For Rodriguez, Sunday marked the first double-digit strikeout game of his career. He has pitched quite well since returning to the rotation at the start of the second half. Over 13 starts, the lefty has a 3.10 ERA with a 70/23 K/BB ratio in 72 2/3 innings.

Dodgers clinch NL West on Charlie Culberson’s walk-off home run

WASHINGTON, DC - JULY 20: Charlie Culberson #6 of the Los Angeles Dodgers runs to first base after hitting a single RBI in the second inning against the Washington Nationals at Nationals Park on July 20, 2016 in Washington, DC. (Photo by Matt Hazlett/Getty Images)
Matt Hazlett/Getty Images
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Dodgers second baseman Charlie Culberson delivered a walk-off solo home run in the bottom of the 10th inning, clinching the NL West for the Dodgers on Sunday afternoon. What a way to celebrate Vin Scully’s final home game behind the microphone.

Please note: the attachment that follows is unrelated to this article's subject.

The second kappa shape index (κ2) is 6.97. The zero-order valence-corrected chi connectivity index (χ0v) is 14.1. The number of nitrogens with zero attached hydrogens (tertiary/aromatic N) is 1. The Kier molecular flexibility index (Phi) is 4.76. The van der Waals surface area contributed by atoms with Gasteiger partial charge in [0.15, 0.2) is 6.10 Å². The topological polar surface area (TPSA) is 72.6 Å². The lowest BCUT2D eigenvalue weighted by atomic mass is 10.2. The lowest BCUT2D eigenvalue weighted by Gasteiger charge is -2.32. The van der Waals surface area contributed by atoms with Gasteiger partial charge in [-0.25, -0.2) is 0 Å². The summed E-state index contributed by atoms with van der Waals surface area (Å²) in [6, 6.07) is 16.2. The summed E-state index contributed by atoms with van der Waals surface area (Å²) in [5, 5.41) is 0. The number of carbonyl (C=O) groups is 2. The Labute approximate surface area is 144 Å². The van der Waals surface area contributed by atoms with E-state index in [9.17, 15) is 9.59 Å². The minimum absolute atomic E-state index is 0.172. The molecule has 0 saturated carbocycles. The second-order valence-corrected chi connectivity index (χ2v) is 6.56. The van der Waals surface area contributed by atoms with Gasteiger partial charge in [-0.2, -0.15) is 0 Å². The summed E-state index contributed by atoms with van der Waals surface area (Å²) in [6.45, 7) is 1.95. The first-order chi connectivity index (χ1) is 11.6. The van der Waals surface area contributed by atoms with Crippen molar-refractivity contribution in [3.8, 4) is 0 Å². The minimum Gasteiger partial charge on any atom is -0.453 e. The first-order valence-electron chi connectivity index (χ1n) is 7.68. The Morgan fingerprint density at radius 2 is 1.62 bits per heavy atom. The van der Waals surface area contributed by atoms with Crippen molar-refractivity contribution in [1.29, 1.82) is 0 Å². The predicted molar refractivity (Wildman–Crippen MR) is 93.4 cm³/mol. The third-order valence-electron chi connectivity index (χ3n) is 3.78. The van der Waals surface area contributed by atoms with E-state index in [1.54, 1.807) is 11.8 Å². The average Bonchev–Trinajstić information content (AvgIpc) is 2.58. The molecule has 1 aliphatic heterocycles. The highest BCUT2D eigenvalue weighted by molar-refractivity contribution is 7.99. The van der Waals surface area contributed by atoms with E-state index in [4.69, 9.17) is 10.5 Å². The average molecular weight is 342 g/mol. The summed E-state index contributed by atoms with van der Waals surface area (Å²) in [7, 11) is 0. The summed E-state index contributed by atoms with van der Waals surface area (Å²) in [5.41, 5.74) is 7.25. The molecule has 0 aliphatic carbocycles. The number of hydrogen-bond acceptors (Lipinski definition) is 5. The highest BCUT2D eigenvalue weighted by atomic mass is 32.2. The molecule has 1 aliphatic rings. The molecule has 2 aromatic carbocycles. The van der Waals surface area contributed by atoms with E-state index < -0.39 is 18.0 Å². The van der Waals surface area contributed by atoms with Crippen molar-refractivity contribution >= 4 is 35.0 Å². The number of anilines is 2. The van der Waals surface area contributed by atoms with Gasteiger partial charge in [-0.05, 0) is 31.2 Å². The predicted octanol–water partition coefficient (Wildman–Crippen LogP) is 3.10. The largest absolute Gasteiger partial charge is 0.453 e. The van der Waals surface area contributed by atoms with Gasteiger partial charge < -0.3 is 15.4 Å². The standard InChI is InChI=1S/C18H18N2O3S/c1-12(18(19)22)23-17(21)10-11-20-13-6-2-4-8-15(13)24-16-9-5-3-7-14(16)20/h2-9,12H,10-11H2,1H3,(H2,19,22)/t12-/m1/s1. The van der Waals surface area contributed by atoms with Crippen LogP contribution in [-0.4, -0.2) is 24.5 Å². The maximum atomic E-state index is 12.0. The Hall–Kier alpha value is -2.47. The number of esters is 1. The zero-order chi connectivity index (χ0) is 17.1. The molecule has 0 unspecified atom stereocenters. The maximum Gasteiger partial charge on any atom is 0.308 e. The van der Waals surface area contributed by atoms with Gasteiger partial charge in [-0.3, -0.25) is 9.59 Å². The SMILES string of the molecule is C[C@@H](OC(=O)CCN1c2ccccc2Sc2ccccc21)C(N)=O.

The Dodgers were trailing 2-1 in the seventh inning, but shortstop Corey Seager tripled in a run to tie the game. Rockies outfielder David Dahl untied the game in the top of the ninth with a two-out solo home run off of Kenley Jansen. But Seager once again rose to the occasion, blasting a game-tying solo shot in the bottom half of the ninth against Adam Ottavino. That would set the stage for Culberson in the next frame.

Culberson, a former Rockie, came into the afternoon with a .591 OPS and zero home runs in 53 plate appearances. He finished the afternoon 3-for-5 with the homer.

It’s the fourth consecutive season in which the Dodgers have won the NL West. The Cubs have clinched the best record, which means they’ll play the winner of the Wild Card game. The Dodgers will play the Nationals in the NLDS. The Nationals have a 1.5-game lead over the Dodgers for home-field advantage, so both teams are still playing for something of importance in the regular season’s final week.